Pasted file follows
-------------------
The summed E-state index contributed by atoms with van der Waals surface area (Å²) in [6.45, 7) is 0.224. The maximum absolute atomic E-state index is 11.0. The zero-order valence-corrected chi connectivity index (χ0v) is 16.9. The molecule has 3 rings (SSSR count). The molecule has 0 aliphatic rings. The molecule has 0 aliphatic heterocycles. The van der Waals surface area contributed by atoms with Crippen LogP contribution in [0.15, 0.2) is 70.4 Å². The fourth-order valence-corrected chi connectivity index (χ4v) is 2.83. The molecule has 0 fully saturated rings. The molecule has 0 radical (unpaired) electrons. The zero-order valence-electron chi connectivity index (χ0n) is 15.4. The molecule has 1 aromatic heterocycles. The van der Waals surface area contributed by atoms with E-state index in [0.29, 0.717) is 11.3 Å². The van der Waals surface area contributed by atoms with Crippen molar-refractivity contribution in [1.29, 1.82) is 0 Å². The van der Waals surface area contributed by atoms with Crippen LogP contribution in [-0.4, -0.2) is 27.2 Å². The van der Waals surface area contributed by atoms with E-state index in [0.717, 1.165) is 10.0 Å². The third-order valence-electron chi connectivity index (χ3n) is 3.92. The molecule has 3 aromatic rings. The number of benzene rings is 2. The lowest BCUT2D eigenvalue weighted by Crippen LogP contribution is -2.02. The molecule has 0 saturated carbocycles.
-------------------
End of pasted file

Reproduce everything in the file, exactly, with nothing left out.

The summed E-state index contributed by atoms with van der Waals surface area (Å²) in [6.45, 7) is 0.224. The maximum absolute atomic E-state index is 11.0. The zero-order valence-corrected chi connectivity index (χ0v) is 16.9. The molecule has 3 rings (SSSR count). The molecule has 0 aliphatic rings. The molecule has 0 aliphatic heterocycles. The van der Waals surface area contributed by atoms with Crippen LogP contribution in [0.15, 0.2) is 70.4 Å². The fourth-order valence-corrected chi connectivity index (χ4v) is 2.83. The molecule has 0 fully saturated rings. The molecule has 0 radical (unpaired) electrons. The zero-order valence-electron chi connectivity index (χ0n) is 15.4. The molecule has 1 aromatic heterocycles. The van der Waals surface area contributed by atoms with E-state index in [0.29, 0.717) is 11.3 Å². The van der Waals surface area contributed by atoms with Crippen molar-refractivity contribution in [1.29, 1.82) is 0 Å². The van der Waals surface area contributed by atoms with Crippen LogP contribution in [-0.4, -0.2) is 27.2 Å². The van der Waals surface area contributed by atoms with E-state index in [0.717, 1.165) is 10.0 Å². The third-order valence-electron chi connectivity index (χ3n) is 3.92. The molecule has 3 aromatic rings. The number of benzene rings is 2. The lowest BCUT2D eigenvalue weighted by Crippen LogP contribution is -2.02. The molecule has 0 saturated carbocycles.